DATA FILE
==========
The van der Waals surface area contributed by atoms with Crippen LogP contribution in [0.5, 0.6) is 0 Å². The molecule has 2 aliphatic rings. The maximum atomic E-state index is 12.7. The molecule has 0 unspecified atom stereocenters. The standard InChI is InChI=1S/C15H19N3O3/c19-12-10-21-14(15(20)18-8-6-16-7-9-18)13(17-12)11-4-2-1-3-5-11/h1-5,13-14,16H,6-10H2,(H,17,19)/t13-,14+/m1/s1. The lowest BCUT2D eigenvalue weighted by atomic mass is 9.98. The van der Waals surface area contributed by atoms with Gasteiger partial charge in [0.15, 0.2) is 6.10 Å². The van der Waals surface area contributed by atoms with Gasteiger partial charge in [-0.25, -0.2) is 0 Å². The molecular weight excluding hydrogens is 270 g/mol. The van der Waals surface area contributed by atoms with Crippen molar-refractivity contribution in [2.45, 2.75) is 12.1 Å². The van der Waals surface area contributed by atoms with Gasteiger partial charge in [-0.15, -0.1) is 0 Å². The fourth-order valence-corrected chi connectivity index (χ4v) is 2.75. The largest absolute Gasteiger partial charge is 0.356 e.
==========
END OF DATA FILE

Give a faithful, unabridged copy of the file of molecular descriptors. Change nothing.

The van der Waals surface area contributed by atoms with Crippen LogP contribution in [0.5, 0.6) is 0 Å². The molecule has 2 aliphatic rings. The maximum atomic E-state index is 12.7. The molecule has 0 unspecified atom stereocenters. The standard InChI is InChI=1S/C15H19N3O3/c19-12-10-21-14(15(20)18-8-6-16-7-9-18)13(17-12)11-4-2-1-3-5-11/h1-5,13-14,16H,6-10H2,(H,17,19)/t13-,14+/m1/s1. The lowest BCUT2D eigenvalue weighted by atomic mass is 9.98. The van der Waals surface area contributed by atoms with Gasteiger partial charge in [0.15, 0.2) is 6.10 Å². The van der Waals surface area contributed by atoms with Gasteiger partial charge in [-0.25, -0.2) is 0 Å². The molecular weight excluding hydrogens is 270 g/mol. The van der Waals surface area contributed by atoms with Crippen molar-refractivity contribution in [2.45, 2.75) is 12.1 Å². The van der Waals surface area contributed by atoms with Gasteiger partial charge in [-0.15, -0.1) is 0 Å². The fourth-order valence-corrected chi connectivity index (χ4v) is 2.75. The largest absolute Gasteiger partial charge is 0.356 e.